“Yeah”—Sarah agrees, “did you forget we’re in the apocalypse?” And then, “Daddy, can I have a cookie?”

That night we have scrambled eggs for dinner. I’m trying to go through everything in the fridge first in case we can’t get more groceries. Then onto the freezer and finally the pantry. I ask myself a million unanswerable questions, such as: ‘what if the power goes out?’ ‘what if one of them gets pink eye’ (again)?, ‘what if Stephanie gets laid off?’ ‘how much longer before I have to close my business for good?’… Oh to be reminded that although we live in a seemingly logical universe, we all constantly flirt with chaos.

The lights flick on and off briefly and I worry about the grid, especially if this lasts into the summer and everyone is home all day with four hundred devices and central air blazing.

I used to worry about simple things such as:

  • My blood pressure;
  • Wrinkles on my face;
  • Spelling grades for a first grader;
  • Quarterly estimated taxes;
  • Whether or not Costco is worth the membership cost;
  • Baseball scores; and
  • Whether or not it was time to get my car washed.

Now I worry about death rates, morbidity rates, and whether or not we can feed our family for another week. I worry constantly about the most efficient way to obtain food without risking exposure. People are apparently hoarding toilet paper of all things—what do they know that I don’t? Strange times.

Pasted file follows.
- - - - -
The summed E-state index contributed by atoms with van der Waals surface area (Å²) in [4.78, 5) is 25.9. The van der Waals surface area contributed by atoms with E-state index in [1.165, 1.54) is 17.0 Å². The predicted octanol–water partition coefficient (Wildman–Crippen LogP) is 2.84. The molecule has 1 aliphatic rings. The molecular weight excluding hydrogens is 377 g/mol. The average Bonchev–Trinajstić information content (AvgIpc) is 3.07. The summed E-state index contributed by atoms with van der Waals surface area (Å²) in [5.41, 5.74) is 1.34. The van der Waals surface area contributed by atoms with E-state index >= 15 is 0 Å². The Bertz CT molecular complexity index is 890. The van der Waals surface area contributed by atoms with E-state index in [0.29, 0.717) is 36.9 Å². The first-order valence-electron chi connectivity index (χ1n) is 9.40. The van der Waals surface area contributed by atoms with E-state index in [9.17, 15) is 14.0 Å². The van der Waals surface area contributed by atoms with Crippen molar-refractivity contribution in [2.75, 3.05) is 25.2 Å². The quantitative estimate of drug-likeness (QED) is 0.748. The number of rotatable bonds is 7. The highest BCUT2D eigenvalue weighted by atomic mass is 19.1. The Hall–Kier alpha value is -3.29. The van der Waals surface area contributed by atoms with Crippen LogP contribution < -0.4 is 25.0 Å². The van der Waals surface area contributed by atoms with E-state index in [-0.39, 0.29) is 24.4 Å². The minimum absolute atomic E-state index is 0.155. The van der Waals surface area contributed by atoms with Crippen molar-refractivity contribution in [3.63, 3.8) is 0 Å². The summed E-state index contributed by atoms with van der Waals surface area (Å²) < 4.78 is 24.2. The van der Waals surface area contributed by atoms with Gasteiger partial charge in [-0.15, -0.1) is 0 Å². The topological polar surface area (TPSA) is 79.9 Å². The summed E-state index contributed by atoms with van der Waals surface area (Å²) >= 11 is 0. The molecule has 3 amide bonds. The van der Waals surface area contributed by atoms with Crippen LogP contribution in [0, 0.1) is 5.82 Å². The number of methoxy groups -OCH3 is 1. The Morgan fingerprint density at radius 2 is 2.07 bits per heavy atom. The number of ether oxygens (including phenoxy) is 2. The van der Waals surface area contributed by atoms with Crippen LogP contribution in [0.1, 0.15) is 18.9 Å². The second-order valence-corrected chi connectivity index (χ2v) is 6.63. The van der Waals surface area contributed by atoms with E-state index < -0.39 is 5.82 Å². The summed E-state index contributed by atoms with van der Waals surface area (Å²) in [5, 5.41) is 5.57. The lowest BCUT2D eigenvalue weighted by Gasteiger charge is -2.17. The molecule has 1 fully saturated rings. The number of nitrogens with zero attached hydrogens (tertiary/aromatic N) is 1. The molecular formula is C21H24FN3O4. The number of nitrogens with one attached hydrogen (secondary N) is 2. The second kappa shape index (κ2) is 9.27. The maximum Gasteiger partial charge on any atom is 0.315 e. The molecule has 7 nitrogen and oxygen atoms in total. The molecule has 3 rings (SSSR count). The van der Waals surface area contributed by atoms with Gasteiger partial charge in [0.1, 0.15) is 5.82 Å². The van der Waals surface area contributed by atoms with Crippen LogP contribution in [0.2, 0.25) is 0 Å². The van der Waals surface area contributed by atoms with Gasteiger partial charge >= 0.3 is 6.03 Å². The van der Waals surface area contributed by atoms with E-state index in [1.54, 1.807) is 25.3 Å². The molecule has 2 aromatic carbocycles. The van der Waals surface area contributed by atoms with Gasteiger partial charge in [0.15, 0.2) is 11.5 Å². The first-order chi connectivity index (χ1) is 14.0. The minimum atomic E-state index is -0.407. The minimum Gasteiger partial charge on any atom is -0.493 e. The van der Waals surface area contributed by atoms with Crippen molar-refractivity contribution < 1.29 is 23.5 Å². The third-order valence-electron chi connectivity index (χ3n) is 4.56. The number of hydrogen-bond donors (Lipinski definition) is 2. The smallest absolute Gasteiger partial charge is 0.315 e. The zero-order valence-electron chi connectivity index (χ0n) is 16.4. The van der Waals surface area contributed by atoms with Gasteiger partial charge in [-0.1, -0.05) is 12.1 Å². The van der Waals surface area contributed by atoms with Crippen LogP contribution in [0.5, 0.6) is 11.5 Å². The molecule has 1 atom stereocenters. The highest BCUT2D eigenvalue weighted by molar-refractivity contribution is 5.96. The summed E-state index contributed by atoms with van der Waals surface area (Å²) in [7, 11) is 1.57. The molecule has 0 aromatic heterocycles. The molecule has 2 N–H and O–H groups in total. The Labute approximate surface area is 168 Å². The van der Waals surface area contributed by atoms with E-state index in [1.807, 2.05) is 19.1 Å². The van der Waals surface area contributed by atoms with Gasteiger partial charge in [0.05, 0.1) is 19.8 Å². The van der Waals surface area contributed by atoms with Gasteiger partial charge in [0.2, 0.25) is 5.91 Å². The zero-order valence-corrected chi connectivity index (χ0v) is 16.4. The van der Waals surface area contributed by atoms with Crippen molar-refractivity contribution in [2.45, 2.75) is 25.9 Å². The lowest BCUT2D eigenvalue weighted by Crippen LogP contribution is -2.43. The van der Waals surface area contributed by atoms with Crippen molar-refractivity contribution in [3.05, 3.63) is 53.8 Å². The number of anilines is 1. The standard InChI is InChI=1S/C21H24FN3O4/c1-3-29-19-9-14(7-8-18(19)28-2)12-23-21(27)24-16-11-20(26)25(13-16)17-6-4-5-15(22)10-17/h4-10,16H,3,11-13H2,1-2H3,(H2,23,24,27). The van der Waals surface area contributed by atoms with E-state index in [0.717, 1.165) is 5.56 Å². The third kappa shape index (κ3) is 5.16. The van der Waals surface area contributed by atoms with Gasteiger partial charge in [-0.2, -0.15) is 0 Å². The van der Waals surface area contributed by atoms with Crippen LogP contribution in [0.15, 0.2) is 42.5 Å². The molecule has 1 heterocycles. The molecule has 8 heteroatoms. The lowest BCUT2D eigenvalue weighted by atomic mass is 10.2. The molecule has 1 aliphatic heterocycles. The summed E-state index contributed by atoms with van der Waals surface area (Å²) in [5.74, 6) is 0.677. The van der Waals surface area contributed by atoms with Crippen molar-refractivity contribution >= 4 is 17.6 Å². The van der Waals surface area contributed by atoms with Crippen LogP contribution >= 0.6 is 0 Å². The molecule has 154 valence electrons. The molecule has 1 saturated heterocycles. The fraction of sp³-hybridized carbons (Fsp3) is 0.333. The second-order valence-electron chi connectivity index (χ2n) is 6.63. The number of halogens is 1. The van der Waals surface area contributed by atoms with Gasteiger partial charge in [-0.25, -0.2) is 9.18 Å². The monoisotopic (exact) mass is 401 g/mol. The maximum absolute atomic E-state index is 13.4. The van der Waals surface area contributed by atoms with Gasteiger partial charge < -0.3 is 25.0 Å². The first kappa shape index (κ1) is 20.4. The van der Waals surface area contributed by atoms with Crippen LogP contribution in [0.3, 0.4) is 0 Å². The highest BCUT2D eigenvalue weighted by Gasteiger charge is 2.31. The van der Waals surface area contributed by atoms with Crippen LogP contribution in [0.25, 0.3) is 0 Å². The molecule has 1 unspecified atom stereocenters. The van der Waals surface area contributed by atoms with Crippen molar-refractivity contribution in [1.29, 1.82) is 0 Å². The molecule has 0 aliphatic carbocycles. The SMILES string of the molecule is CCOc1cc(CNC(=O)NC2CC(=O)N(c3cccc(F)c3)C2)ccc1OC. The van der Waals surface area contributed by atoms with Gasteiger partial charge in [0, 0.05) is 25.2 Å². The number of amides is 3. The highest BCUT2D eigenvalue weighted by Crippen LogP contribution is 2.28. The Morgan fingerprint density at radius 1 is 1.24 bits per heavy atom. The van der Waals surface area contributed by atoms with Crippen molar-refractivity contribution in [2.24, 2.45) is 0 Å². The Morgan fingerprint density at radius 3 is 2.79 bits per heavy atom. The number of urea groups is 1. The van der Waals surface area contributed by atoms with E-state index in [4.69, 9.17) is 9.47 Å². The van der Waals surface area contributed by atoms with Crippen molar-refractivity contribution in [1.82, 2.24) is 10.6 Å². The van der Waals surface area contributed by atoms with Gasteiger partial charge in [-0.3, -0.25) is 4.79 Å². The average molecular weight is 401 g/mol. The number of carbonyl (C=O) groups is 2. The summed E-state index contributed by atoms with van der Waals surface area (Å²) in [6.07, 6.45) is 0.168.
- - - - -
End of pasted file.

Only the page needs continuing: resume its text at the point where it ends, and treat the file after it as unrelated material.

This past Christmas—inexplicably only three months ago, things couldn’t have been running smoother. I mean, I’m always the kind of guy just waiting for an anvil to fall, but even I was feeling pretty optimistic (aside from the state of national politics). The economy was doing well, my business was doing very well, and even my sciatica wasn’t bothering me much. I should have known the seventh seal was just waiting to be blown to gum things up for everybody.

     Sometimes I feel like Stephanie is disappointed in how I’m handling this whole thing. But for God’s sakes—I’m a lawyer by training—it’s not like I’m Rick Grimes or something. The closest I get to being a wartime consigliere is arguing with words.

     “Can I have some chocolate milk?” Sarah crows.

     “Yeah and I’d like some orange juice,” Corrine chimes in.

“We need to ration it,” I say. They don’t even look to their mother as they know we’re a united front on parenting.

“Please, please,” they say. I finally relent because I feel bad for them being so young and so cooped up. This is the hardest thing I’ve ever had to live through and in my thirties. Hell, in a week every dad in the world will probably be sitting around writing ‘All work and no play makes Jack a dull boy,’ while all the world’s moms somehow keep their shit together. I sneak a glance at Stephanie as she smiles while working remotely. How does she do it?